In a career marked by one accomplishment after another, Karrie Webb’s greatest achievement arguably is qualifying for the World Golf Hall of Fame by age 25. “It took me forever to get in,” said Juli Inkster. “I feel like the turtle and Karrie is the hare.”
“It’s hard to fathom,” added Beth Daniel. “When the LPGA changed the qualifying criteria [in 1999], they made it so the players who dominated their era would be recognized and Karrie’s been dominant.”
Webb succeeded without a learning curve. She was young, confident, and fearless. In 1995, at age 20, she won the Weetabix Women’s British Open before she became a member of the LPGA Tour. Her legend grew when she defied a broken wrist to earn her LPGA Tour card. Then in just her second tournament as a LPGA member, she won the HealthSouth Inaugural. “She was a name you heard about before she became a force on Tour,” said two-time U.S. Women’s Open champion Meg Mallon, “and she didn’t disappoint.”
"Golf is my boyfriend right now."
Webb grew up in the small town of Ayr in Queensland and still maintains a residence there. She started playing golf at the age of 8, and earned her first golf trophy in her first-ever golf tournament. “It was the first time I ever played 18 holes,” she remembered. “It was over two days and I shot 150 and then 135, and I won the Encouragement Award.” Little did she know that she had finished in last place. “I didn’t find that out until I got a little older.”
Webb got all the encouragement she needed from her coach, Kelvin Haller, a quadriplegic, unable to use his hands or legs, the result of a workplace accident some 15 years ago. “I knew she was good,” he said, “but I didn’t really have any idea. None of us did. It’s a small town. When Karrie played in that first British Open, and–bang!–she won it, I guess we all started to catch on.”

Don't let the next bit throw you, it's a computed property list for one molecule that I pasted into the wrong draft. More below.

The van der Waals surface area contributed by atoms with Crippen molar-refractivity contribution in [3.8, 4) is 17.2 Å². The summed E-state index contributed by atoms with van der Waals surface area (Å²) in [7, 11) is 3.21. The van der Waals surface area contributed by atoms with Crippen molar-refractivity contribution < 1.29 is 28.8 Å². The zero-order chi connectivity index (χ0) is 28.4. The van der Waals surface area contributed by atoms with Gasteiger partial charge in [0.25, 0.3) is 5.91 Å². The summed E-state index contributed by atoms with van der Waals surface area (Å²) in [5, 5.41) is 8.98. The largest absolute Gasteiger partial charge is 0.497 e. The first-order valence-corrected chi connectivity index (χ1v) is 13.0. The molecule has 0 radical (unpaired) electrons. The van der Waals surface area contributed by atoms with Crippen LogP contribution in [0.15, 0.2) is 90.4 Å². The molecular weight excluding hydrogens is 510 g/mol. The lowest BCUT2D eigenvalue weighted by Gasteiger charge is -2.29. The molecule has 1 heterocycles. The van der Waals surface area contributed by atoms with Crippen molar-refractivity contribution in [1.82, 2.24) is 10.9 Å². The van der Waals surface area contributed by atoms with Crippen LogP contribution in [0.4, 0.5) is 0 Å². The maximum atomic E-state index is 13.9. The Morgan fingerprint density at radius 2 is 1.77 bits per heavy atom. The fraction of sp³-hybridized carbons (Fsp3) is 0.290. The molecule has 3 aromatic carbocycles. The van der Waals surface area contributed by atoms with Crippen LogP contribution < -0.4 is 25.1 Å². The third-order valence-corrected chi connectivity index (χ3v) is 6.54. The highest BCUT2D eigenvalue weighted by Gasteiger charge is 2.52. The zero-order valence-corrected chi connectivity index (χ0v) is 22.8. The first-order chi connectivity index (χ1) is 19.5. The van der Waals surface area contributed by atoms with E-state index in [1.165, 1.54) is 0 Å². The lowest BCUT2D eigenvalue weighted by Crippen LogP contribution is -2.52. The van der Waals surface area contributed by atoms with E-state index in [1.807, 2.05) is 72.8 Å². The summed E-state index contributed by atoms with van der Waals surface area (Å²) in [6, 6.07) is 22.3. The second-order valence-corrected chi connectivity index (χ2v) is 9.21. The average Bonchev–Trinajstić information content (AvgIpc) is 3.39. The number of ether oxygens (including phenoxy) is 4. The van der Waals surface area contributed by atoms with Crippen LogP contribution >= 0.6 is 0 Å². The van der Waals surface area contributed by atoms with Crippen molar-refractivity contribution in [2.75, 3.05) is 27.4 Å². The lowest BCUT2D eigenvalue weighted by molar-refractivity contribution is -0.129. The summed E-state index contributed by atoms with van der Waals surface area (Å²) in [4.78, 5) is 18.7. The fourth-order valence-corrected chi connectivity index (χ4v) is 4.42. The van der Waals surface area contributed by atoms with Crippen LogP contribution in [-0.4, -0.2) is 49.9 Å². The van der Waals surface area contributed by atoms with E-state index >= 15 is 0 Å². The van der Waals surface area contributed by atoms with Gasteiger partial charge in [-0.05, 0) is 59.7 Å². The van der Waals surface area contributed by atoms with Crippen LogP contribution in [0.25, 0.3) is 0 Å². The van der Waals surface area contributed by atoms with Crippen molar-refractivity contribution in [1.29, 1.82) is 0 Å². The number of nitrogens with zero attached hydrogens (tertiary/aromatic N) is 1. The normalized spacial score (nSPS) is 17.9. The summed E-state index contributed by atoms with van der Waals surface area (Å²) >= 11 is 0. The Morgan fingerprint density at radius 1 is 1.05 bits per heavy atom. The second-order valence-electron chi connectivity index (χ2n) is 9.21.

Haller still lives and coaches in Ayr and, because he has some slight movement in his right arm, he is able to communicate with Webb via the Internet. Webb frequently e-mails Haller a video of her current swing. He then analyzes it on his computer against her previous swings and, if he thinks she needs any instruction, will either telephone or e-mail her. Once a year, when Webb returns to Ayr at Christmas, they get a chance to work together in person.
Karrie Webb is the youngest player (26) to win the LPGA’s career grand slam.
And what a swing it is. Webb’s a throwback to another era, able to maneuver the ball, and hit high-arcing long irons that land soft and spin, usually on the green. “She’s one of the best ballstrikers ever to come out on our Tour,” said Mallon. “I love watching her play golf because she’s the complete package.”
Webb has become Australia’s most successful female player. She dominated the LPGA Tour in 1999 and 2000, winning the Player of the Year award in consecutive years. She played like she expected to win every time she teed it up and she nearly did. She won six times and finished in the top-10 22 times in 1999 and captured seven more titles the following year. “For those two years,” Inkster said, “when she was in the field, everyone felt like they were playing for second place.”
In 2001, Webb won two more majors. She was the only player to finish under par at the U.S. Women’s Open, successfully defending her title and earning enough points for the Hall of Fame. With her two-stroke victory at the McDonald’s LPGA Championship, Webb became one of six women (joining fellow Hall of Fame members Inkster, Pat Bradley, Mickey Wright, Louise Suggs and Annika Sorenstam) to achieve the LPGA Career Grand Slam, as well as the youngest ever. In 2002, she won the Weetabix Women’s British Open (now designated a major) for her sixth major championship victory and became the first player in LPGA history to achieve the “Super Slam,” which is winning all five majors available in her career.